May 5, 2022 11:30 am
In the past, most of us had no idea what our heart rate was. But these days, with fitness trackers and smartwatches galore, it’s easy to check your pulse with a glance at your wrist. So, what is a good heart rate?
The short answer is: It varies. A “good” heart rate for you will depend on several factors, including your overall health and activity level. Learn to measure your heart rate and what’s normal.
How to Measure
If you don’t have a smartwatch or similar device, how can you determine your heart rate? You can measure it the old-fashioned way! You can check your pulse, another name for heart rate, on either your wrist or the side of your neck.
If checking your heart rate on your wrist, place your index and middle fingers on one hand on your opposite wrist just beneath the thumb. Your fingers will go between the bone and the tendon over the radial artery.
If checking your heart rate on your neck, place your fingers on the side of your neck, just beneath the jawbone.
Once you begin to feel your pulse, count the number of beats in a 15-second span. Multiply that number by four to determine your beats per minute, which is your heart rate.
To get the most accurate reading, don’t measure your heart rate a couple hours after exercising or an hour after consuming caffeine. It’s best to measure your pulse when you’ve been doing normal daily activities.
You can also ask a nurse or doctor at your primary care provider’s office to teach you how to check your pulse.
What Your Heart Rate Tells You
If you checked your heart rate using the steps above, you’ve determined your resting heart rate. This is a measure of how efficiently your heart is pumping blood when you’re at rest.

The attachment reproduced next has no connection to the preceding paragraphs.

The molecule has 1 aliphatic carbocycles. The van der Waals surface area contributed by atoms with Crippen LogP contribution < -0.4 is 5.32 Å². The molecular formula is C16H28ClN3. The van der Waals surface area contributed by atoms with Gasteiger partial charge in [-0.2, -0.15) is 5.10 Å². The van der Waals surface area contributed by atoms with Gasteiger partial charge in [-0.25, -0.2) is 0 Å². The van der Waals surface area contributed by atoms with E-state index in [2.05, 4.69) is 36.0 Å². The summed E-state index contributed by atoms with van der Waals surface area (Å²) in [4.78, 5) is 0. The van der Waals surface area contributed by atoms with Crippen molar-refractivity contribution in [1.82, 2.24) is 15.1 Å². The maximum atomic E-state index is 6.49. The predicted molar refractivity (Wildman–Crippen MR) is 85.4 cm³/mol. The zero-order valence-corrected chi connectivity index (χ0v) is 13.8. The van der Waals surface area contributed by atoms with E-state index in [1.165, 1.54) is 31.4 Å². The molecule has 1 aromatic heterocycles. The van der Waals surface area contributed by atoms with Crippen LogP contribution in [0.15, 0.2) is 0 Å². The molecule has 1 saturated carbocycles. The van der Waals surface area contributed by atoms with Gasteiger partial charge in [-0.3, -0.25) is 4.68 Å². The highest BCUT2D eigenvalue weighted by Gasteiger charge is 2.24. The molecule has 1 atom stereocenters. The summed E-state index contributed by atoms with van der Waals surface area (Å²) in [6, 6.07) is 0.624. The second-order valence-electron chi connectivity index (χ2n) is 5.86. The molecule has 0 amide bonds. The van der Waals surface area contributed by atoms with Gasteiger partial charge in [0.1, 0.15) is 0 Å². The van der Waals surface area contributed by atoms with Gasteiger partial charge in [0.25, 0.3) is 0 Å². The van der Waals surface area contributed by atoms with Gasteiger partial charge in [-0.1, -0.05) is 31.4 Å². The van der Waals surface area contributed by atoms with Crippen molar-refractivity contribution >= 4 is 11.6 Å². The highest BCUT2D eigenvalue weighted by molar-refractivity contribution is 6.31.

Resting heart rate varies a good bit from person to person—and even in the same person at different times of day. A normal resting heart rate is usually between 60 and 100 beats per minute and can fluctuate due to activity, stress, hormones and medication use.
What’s considered a good heart rate? When it comes to your resting heart rate, the lower, the better. This means your heart is working efficiently.
You can also monitor how your heart is working during physical activity. To get to peak performance, you want to get your heart pumping faster. Many people aim for what’s known as the target heart rate, which represents a certain percentage of a person’s maximum heart rate.
Recommended maximum heart rate is 220 minus your age—for example, someone who is 20 has a recommended maximum heart rate of 200 bpm, while someone who is 50 has a recommended maximum heart rate of 170 bpm.
Once you’ve determined your maximum heart rate, you can aim to hit between 50 and 85% of that heart rate during your workouts. This is the target heart rate zone, when you’ll be exercising most efficiently and boosting your heart health.
In general, during moderate intensity physical activity, such as walking or jogging, you want to aim for 50 to 70% of your maximum heart rate. During strenuous activity, like running or playing tennis, you can aim for 70 to 85% of your maximum.
As you exercise consistently over time, you may find that you can maintain a higher heart rate for a longer period of time. This means your cardiovascular fitness has improved.
Could your heart use a checkup? The Magnolia Heart & Vascular Center offers advanced heart care right here in Alcorn County.
This post was written by Magnolia Regional Health Center